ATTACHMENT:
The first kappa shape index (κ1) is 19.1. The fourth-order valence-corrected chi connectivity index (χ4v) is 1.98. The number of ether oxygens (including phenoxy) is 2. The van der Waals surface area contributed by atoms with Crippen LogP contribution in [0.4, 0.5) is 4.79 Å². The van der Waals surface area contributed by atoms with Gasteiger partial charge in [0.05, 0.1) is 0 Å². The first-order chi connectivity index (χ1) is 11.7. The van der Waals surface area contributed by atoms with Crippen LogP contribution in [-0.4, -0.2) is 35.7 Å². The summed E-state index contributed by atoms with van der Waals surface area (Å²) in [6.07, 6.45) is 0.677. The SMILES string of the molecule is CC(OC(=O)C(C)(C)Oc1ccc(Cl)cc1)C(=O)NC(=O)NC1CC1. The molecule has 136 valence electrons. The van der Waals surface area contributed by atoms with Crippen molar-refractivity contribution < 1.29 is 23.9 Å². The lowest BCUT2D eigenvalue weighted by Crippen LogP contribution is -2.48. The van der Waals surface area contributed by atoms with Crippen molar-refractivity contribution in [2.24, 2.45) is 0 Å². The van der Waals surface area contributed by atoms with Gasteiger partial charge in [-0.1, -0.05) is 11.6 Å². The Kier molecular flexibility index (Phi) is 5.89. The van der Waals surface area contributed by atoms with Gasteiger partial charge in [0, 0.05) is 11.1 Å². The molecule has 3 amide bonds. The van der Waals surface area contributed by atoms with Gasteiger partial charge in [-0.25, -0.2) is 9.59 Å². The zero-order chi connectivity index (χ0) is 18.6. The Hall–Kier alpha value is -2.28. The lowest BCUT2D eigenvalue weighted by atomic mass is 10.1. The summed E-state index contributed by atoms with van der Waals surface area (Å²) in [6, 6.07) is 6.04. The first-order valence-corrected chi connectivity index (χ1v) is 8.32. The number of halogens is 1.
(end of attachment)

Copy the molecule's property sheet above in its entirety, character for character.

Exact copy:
The first kappa shape index (κ1) is 19.1. The fourth-order valence-corrected chi connectivity index (χ4v) is 1.98. The number of ether oxygens (including phenoxy) is 2. The van der Waals surface area contributed by atoms with Crippen LogP contribution in [0.4, 0.5) is 4.79 Å². The van der Waals surface area contributed by atoms with Gasteiger partial charge in [0.05, 0.1) is 0 Å². The first-order chi connectivity index (χ1) is 11.7. The van der Waals surface area contributed by atoms with Crippen LogP contribution in [-0.4, -0.2) is 35.7 Å². The summed E-state index contributed by atoms with van der Waals surface area (Å²) in [6.07, 6.45) is 0.677. The SMILES string of the molecule is CC(OC(=O)C(C)(C)Oc1ccc(Cl)cc1)C(=O)NC(=O)NC1CC1. The molecule has 136 valence electrons. The van der Waals surface area contributed by atoms with Crippen molar-refractivity contribution < 1.29 is 23.9 Å². The lowest BCUT2D eigenvalue weighted by Crippen LogP contribution is -2.48. The van der Waals surface area contributed by atoms with Crippen molar-refractivity contribution in [2.24, 2.45) is 0 Å². The van der Waals surface area contributed by atoms with Gasteiger partial charge in [-0.1, -0.05) is 11.6 Å². The Kier molecular flexibility index (Phi) is 5.89. The van der Waals surface area contributed by atoms with Gasteiger partial charge in [0, 0.05) is 11.1 Å². The molecule has 3 amide bonds. The van der Waals surface area contributed by atoms with Gasteiger partial charge in [-0.25, -0.2) is 9.59 Å². The zero-order chi connectivity index (χ0) is 18.6. The Hall–Kier alpha value is -2.28. The lowest BCUT2D eigenvalue weighted by atomic mass is 10.1. The summed E-state index contributed by atoms with van der Waals surface area (Å²) in [6, 6.07) is 6.04. The first-order valence-corrected chi connectivity index (χ1v) is 8.32. The number of halogens is 1.